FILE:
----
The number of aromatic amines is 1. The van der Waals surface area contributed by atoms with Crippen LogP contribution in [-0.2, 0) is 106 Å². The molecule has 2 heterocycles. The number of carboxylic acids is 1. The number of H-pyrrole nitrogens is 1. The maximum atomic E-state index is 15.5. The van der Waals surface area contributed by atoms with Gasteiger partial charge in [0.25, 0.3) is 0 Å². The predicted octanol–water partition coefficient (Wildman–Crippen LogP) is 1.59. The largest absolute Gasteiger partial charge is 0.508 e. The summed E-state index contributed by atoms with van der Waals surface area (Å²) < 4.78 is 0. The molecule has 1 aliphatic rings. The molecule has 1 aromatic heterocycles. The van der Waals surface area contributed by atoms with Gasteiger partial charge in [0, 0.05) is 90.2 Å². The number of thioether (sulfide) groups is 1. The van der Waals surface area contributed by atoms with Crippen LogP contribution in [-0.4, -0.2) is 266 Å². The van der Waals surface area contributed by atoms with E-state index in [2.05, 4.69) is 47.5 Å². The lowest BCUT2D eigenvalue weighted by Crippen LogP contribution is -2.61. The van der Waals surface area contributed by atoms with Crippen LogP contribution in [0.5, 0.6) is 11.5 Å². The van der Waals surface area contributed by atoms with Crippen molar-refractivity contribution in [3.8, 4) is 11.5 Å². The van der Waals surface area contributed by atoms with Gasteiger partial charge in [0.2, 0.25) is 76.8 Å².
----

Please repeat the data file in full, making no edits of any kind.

The number of aromatic amines is 1. The van der Waals surface area contributed by atoms with Crippen LogP contribution in [-0.2, 0) is 106 Å². The molecule has 2 heterocycles. The number of carboxylic acids is 1. The number of H-pyrrole nitrogens is 1. The maximum atomic E-state index is 15.5. The van der Waals surface area contributed by atoms with Gasteiger partial charge in [0.25, 0.3) is 0 Å². The predicted octanol–water partition coefficient (Wildman–Crippen LogP) is 1.59. The largest absolute Gasteiger partial charge is 0.508 e. The summed E-state index contributed by atoms with van der Waals surface area (Å²) < 4.78 is 0. The molecule has 1 aliphatic rings. The molecule has 1 aromatic heterocycles. The van der Waals surface area contributed by atoms with Gasteiger partial charge in [0, 0.05) is 90.2 Å². The number of thioether (sulfide) groups is 1. The van der Waals surface area contributed by atoms with Crippen LogP contribution in [-0.4, -0.2) is 266 Å². The van der Waals surface area contributed by atoms with E-state index in [2.05, 4.69) is 47.5 Å². The lowest BCUT2D eigenvalue weighted by Crippen LogP contribution is -2.61. The van der Waals surface area contributed by atoms with Crippen LogP contribution in [0.5, 0.6) is 11.5 Å². The van der Waals surface area contributed by atoms with Crippen molar-refractivity contribution in [3.8, 4) is 11.5 Å². The van der Waals surface area contributed by atoms with Gasteiger partial charge in [0.2, 0.25) is 76.8 Å².